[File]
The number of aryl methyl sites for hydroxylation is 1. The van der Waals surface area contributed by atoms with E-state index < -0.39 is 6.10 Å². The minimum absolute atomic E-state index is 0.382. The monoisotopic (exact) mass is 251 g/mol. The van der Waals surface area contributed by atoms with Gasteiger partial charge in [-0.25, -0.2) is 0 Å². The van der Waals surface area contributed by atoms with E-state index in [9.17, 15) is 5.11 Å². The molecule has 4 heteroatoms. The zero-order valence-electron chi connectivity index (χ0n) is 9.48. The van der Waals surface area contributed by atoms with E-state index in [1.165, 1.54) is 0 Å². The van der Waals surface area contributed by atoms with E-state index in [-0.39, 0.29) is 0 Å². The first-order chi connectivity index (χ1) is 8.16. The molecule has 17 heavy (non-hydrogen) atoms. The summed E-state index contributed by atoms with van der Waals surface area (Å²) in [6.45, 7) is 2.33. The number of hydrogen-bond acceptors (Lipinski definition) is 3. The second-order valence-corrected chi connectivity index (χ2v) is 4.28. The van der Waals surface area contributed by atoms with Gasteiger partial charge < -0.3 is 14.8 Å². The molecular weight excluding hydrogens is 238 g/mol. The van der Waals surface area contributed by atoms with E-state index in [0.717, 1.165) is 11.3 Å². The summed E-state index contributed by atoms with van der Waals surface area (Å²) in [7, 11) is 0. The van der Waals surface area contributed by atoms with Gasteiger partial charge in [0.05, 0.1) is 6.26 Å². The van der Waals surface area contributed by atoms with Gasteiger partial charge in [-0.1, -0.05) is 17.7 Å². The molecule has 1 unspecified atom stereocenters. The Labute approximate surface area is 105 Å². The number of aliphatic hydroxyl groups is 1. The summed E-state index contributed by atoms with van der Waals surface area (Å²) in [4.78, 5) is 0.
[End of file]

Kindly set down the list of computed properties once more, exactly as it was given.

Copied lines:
The number of aryl methyl sites for hydroxylation is 1. The van der Waals surface area contributed by atoms with E-state index < -0.39 is 6.10 Å². The minimum absolute atomic E-state index is 0.382. The monoisotopic (exact) mass is 251 g/mol. The van der Waals surface area contributed by atoms with Gasteiger partial charge in [-0.25, -0.2) is 0 Å². The van der Waals surface area contributed by atoms with E-state index in [9.17, 15) is 5.11 Å². The molecule has 4 heteroatoms. The zero-order valence-electron chi connectivity index (χ0n) is 9.48. The van der Waals surface area contributed by atoms with E-state index in [1.165, 1.54) is 0 Å². The van der Waals surface area contributed by atoms with E-state index in [-0.39, 0.29) is 0 Å². The first-order chi connectivity index (χ1) is 8.16. The molecule has 17 heavy (non-hydrogen) atoms. The summed E-state index contributed by atoms with van der Waals surface area (Å²) in [6.45, 7) is 2.33. The number of hydrogen-bond acceptors (Lipinski definition) is 3. The second-order valence-corrected chi connectivity index (χ2v) is 4.28. The van der Waals surface area contributed by atoms with Gasteiger partial charge < -0.3 is 14.8 Å². The molecular weight excluding hydrogens is 238 g/mol. The van der Waals surface area contributed by atoms with E-state index in [0.717, 1.165) is 11.3 Å². The summed E-state index contributed by atoms with van der Waals surface area (Å²) in [7, 11) is 0. The van der Waals surface area contributed by atoms with Gasteiger partial charge in [0.05, 0.1) is 6.26 Å². The van der Waals surface area contributed by atoms with Gasteiger partial charge in [-0.1, -0.05) is 17.7 Å². The molecule has 1 unspecified atom stereocenters. The Labute approximate surface area is 105 Å². The number of aliphatic hydroxyl groups is 1. The summed E-state index contributed by atoms with van der Waals surface area (Å²) in [4.78, 5) is 0.